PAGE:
April 6, 2007 at 12:04 pm (gaming, nonfiction)

Polaris by Ben Lehman is really damn cool. as someone described it (Paul Tevis of HGWT, i think, but i might be wrong) it’s a “fairy tale apocalypse at the north pole” and as the author himself describes it it’s “Chivalric Tragedy at the Utmost North.”

the entire book has a very mythic, legendary quality to it. reading the setting and background information it is difficult to tell what is supposed to be taken literally and what is supposed to be metaphorical, allegorical, symbolic, or legendary. or if there is even supposed to be any difference. to put it as simply as i can manage, it is about a civilization of fairy-like creatures who lived at the north pole before the rise of mankind. but also, apparently, before the sun (like i said, it gets kind of weird). at the time the game takes place, their civilization is crumbling, demons are attacking, the people are succumbing to corruption and demonic influence, and everything is basically going to hell. the game is, as the author makes quite clear, a tragedy. things will not end well for the characters and their world, and everyone knows that from the beginning.

this game is especially interesting to me because it has no GM. it is meant to be played with exactly 4 players. each one is in charge of one protagonist and a variety of secondary characters. essentially play rotates around the group, with each protagonist being in the spotlight for a scene at a time. while one protagonist is in the spotlight, the other players take on duties based on seating position. the person across from the one in charge of the current protagonist takes on the role of the Mistaken (the game’s term for demons, essentially) and it is his or her job to cause problems for the protagonist. the players to either side of the protagonist and Mistaken essentially serve to help arbitrate disputes and to take on the rolls of other characters connected to the protagonist.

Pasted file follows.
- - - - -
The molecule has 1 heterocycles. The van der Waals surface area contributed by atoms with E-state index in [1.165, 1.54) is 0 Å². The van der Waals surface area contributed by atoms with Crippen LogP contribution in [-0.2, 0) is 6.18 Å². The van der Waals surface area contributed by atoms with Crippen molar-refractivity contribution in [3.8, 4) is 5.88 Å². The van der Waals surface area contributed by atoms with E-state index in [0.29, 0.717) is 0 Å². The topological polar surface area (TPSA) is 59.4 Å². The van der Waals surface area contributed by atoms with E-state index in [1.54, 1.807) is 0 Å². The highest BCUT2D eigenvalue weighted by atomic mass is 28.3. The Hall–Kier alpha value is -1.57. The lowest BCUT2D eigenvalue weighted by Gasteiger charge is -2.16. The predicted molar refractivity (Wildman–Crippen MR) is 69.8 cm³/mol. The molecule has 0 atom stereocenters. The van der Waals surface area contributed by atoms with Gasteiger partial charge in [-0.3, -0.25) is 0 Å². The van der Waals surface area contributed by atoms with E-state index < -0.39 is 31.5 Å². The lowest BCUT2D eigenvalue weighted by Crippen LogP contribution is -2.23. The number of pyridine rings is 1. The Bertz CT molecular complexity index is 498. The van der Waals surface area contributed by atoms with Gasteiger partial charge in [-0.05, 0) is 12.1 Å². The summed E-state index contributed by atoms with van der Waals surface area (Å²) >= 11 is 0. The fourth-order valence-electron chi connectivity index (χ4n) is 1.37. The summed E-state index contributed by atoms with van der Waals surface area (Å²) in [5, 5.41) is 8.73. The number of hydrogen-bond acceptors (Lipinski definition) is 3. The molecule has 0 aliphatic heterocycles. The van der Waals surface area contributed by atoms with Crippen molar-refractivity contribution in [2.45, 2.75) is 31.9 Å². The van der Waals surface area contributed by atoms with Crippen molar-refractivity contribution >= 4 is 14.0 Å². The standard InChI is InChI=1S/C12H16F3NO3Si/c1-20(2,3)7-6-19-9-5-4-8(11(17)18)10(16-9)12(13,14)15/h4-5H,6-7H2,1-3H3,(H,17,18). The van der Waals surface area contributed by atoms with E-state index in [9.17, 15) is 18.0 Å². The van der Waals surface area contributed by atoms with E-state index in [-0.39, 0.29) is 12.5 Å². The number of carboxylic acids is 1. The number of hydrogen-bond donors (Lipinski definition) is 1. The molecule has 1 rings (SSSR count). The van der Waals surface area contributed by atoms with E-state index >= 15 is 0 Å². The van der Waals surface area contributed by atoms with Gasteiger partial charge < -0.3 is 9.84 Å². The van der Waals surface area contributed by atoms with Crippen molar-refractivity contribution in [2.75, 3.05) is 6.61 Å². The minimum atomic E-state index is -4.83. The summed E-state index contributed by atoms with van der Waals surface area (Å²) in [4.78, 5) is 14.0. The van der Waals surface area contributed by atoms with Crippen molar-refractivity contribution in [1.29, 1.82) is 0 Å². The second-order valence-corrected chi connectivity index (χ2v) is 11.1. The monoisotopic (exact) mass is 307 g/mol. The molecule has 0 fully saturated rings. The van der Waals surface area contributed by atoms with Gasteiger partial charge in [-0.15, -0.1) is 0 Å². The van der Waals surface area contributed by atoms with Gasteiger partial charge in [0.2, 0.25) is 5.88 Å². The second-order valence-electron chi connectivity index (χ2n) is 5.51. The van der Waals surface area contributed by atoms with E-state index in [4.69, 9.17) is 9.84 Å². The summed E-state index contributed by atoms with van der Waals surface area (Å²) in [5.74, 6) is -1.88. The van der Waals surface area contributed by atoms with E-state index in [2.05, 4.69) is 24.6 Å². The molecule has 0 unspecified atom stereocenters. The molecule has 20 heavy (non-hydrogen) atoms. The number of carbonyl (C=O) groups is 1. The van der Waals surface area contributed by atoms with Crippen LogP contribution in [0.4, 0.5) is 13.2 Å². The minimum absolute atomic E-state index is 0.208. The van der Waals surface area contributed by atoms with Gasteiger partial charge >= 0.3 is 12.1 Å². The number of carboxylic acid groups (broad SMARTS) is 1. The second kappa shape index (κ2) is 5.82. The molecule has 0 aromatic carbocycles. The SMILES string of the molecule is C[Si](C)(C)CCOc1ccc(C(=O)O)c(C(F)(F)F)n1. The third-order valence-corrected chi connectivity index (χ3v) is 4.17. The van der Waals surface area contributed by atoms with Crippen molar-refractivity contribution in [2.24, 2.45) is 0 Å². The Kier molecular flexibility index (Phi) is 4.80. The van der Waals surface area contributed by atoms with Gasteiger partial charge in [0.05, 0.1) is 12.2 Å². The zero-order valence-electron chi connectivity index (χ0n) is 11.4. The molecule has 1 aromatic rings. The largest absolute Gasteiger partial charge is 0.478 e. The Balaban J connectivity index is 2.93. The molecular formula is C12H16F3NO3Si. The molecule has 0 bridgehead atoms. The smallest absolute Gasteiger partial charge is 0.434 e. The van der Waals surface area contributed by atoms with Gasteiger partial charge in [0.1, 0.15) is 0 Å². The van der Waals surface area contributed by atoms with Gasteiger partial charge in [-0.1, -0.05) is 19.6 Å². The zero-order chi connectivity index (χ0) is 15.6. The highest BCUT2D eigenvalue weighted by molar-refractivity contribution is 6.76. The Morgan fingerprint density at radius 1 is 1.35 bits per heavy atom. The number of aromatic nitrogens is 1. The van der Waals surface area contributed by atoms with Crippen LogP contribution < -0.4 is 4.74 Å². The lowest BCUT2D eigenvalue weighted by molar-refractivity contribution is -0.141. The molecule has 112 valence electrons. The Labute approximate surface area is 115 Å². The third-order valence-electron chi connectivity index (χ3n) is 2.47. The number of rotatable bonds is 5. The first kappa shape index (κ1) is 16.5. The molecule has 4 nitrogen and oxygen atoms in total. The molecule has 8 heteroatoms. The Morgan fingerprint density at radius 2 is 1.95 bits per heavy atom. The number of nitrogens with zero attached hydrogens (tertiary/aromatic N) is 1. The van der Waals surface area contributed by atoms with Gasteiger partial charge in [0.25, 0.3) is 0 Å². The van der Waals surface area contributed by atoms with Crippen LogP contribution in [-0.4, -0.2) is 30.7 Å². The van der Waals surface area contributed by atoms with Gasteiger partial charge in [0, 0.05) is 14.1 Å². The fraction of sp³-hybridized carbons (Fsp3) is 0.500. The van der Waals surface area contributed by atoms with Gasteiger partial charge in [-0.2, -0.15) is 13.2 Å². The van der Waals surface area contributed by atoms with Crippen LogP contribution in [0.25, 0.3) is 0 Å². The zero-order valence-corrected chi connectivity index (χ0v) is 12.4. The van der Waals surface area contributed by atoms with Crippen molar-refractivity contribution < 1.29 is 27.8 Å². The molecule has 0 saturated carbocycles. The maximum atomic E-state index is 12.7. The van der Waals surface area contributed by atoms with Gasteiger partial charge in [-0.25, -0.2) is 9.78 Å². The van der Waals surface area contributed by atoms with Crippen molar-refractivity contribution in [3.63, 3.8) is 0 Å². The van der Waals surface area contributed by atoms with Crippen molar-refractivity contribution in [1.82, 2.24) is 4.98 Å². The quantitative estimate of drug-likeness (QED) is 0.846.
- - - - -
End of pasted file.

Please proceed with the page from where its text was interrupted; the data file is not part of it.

as with The Mountain Witch, this game is seldom concerned with what a character is capable of and is more concerned with what player gets narration rights. in this game that is primarily determined through an interesting set of rules involving ritual phrases. this allows the protagonist and antagonist to both argue and push for what they would like to see happen in a scene but in a structured format. sometimes such negotiations for narrative power will end with the verbal consent of one of the parties, sometimes they come down to a simple die roll compared to one of the protagonists traits.

one of the things i think is really cool about this game is the way that it spreads the normal duties of a GM out among the players and the really cool way it deals with determining narrative power. i really, really want to try this game out sometime, and the only reason i haven’t pushed my friends to play it with me before now is because it is really meant to be done with exactly 4 players, and i only have 2 friends that i normally game with. the game can be done with three without too much trouble, but i’m hoping sometime to find a 4th. plus, i think i might want to try some other things with my friends first, before we try something as completely different from traditional games as this is.


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